Hannibal Lecter, The Number One Villain of All Time

J. C. Oleson

J. C. Oleson

The public venerates the character of Hannibal Lecter as a celebrity, as an icon, as a cult hero, and indeed, the public appears to love Hannibal Lecter. But why do we love him? Lanchester has suggested that Hannibal Lecter “is attractive because we are repulsive: the more people like Lecter, the worse the news about human nature.” It does seem strange that the public would embrace a villain in such a way. One journalist astutely asked, “How can one make a murderous psychopath who not only kills his victims but eats them, sometimes alive, into a cult hero? What kind of civilisation celebrates such a creation?” This is an important question. Indeed, the veneration of a cannibal killer may imply that something has gone horribly awry within our culture. But perhaps Hannibal Lecter resonates in the public imagination for some other, more profound reason.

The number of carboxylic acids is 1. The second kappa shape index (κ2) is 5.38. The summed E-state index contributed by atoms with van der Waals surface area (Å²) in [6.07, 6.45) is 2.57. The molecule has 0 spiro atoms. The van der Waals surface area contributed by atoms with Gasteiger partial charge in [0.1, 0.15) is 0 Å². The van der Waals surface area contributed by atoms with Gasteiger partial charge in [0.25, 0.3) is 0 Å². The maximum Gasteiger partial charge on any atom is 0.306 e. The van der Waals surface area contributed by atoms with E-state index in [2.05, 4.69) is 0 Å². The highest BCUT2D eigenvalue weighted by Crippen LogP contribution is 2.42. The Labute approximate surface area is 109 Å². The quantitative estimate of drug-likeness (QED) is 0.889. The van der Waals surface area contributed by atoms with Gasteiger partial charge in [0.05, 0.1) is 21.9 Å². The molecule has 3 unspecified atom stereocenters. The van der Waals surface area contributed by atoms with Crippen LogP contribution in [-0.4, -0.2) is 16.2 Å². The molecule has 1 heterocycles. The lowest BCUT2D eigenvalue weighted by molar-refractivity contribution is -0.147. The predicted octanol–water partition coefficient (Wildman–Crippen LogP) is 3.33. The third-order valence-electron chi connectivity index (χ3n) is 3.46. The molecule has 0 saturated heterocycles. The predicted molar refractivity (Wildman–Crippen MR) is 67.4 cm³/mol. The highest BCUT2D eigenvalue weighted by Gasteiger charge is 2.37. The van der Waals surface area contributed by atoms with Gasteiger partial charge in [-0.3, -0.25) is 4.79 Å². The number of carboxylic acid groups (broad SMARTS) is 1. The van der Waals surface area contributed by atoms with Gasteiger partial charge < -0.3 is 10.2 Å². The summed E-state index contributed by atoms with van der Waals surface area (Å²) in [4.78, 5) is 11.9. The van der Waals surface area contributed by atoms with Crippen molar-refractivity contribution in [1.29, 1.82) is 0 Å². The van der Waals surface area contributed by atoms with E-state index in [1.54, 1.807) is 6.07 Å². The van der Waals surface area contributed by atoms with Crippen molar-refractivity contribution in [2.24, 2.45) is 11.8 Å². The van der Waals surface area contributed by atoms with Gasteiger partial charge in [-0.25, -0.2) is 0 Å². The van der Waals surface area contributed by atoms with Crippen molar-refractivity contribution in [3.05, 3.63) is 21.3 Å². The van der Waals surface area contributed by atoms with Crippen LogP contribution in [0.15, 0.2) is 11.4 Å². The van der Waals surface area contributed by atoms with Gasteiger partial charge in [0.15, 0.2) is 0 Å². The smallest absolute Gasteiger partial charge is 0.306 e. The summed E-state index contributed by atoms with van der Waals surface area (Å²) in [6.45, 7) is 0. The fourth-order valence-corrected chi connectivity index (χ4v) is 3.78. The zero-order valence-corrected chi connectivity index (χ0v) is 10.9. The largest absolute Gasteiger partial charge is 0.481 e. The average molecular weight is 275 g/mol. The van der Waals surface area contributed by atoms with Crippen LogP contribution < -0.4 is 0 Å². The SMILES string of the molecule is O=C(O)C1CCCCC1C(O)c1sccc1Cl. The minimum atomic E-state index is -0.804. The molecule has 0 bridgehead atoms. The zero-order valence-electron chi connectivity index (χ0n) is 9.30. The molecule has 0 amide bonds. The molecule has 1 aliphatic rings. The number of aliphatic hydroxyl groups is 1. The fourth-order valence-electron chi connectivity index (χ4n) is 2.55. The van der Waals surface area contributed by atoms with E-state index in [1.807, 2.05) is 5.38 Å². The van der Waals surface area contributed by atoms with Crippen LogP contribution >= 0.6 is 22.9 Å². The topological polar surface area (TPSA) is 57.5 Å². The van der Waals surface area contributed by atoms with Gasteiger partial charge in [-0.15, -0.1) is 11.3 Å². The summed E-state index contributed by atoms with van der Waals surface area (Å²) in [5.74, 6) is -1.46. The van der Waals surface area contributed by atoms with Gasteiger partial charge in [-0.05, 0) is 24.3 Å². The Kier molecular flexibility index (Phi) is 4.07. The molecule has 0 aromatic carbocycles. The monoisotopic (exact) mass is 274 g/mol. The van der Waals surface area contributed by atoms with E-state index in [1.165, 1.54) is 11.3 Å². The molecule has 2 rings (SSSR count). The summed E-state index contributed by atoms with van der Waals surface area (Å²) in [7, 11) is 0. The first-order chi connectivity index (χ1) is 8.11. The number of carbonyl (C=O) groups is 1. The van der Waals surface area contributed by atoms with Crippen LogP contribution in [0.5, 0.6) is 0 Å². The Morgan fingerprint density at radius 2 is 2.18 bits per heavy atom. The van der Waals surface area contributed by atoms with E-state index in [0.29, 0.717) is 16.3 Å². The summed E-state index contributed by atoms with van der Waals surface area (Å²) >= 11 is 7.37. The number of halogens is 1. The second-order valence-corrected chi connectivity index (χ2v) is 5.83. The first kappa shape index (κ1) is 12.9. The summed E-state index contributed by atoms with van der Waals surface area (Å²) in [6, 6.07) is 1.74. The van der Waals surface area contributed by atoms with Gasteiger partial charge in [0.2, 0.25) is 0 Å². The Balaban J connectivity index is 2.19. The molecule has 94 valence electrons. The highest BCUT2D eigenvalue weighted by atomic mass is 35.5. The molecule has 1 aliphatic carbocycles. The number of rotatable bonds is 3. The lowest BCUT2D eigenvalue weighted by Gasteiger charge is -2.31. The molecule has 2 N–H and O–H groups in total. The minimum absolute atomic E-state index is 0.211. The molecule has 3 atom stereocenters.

Why do we love Hannibal Lecter? Perhaps because he is the “perfect gothic hero” or because he is the perfect gothic antihero. Perhaps it is because the heroic and the villainous co-exist within him. Because he is Obi-Wan Kenobi and Darth Vader rolled into one, because he is Darth Vader and Superman rolled into one, or because he is Sherlock Holmes and Professor Moriarty rolled into one. Why do we love Hannibal Lecter? Dery attempted to answer the question, writing: “Why do we love him? […] He is cool, in the same way that Anne Rice’s Vampire Lestat is: He has all the best lines, great bone structure, an I.Q. measureless to man, Draculinian dominion over wild animals (in Hannibal, feral pigs obey his commands), is ‘size for size […] as strong as an ant,” drives a supercharged black Jaguar, is richer than God, and gets the babe. Coolest of all, his pulse does not top 85, even when he is tearing out your tongue and eating it.”